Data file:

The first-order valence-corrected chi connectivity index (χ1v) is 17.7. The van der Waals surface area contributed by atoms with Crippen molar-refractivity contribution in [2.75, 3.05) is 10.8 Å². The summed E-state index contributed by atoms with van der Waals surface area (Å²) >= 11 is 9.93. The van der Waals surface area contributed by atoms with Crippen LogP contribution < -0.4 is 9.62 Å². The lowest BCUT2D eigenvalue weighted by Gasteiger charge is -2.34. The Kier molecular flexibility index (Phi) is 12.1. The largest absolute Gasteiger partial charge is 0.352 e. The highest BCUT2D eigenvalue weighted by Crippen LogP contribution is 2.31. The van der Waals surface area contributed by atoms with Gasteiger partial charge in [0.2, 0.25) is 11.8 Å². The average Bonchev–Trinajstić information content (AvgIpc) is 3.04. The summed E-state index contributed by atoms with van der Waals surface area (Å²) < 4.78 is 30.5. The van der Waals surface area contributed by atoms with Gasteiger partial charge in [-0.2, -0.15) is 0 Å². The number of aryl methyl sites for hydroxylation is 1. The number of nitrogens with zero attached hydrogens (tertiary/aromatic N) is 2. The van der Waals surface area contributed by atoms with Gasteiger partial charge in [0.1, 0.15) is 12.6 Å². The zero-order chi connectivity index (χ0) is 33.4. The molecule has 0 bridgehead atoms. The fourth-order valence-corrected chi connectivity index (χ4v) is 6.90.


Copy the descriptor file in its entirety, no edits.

The first-order valence-corrected chi connectivity index (χ1v) is 17.7. The van der Waals surface area contributed by atoms with Crippen molar-refractivity contribution in [2.75, 3.05) is 10.8 Å². The summed E-state index contributed by atoms with van der Waals surface area (Å²) >= 11 is 9.93. The van der Waals surface area contributed by atoms with Crippen LogP contribution < -0.4 is 9.62 Å². The lowest BCUT2D eigenvalue weighted by Gasteiger charge is -2.34. The Kier molecular flexibility index (Phi) is 12.1. The largest absolute Gasteiger partial charge is 0.352 e. The highest BCUT2D eigenvalue weighted by Crippen LogP contribution is 2.31. The van der Waals surface area contributed by atoms with Gasteiger partial charge in [0.2, 0.25) is 11.8 Å². The average Bonchev–Trinajstić information content (AvgIpc) is 3.04. The summed E-state index contributed by atoms with van der Waals surface area (Å²) < 4.78 is 30.5. The van der Waals surface area contributed by atoms with Gasteiger partial charge in [-0.2, -0.15) is 0 Å². The number of aryl methyl sites for hydroxylation is 1. The number of nitrogens with zero attached hydrogens (tertiary/aromatic N) is 2. The van der Waals surface area contributed by atoms with Gasteiger partial charge in [0.1, 0.15) is 12.6 Å². The zero-order chi connectivity index (χ0) is 33.4. The molecule has 0 bridgehead atoms. The fourth-order valence-corrected chi connectivity index (χ4v) is 6.90.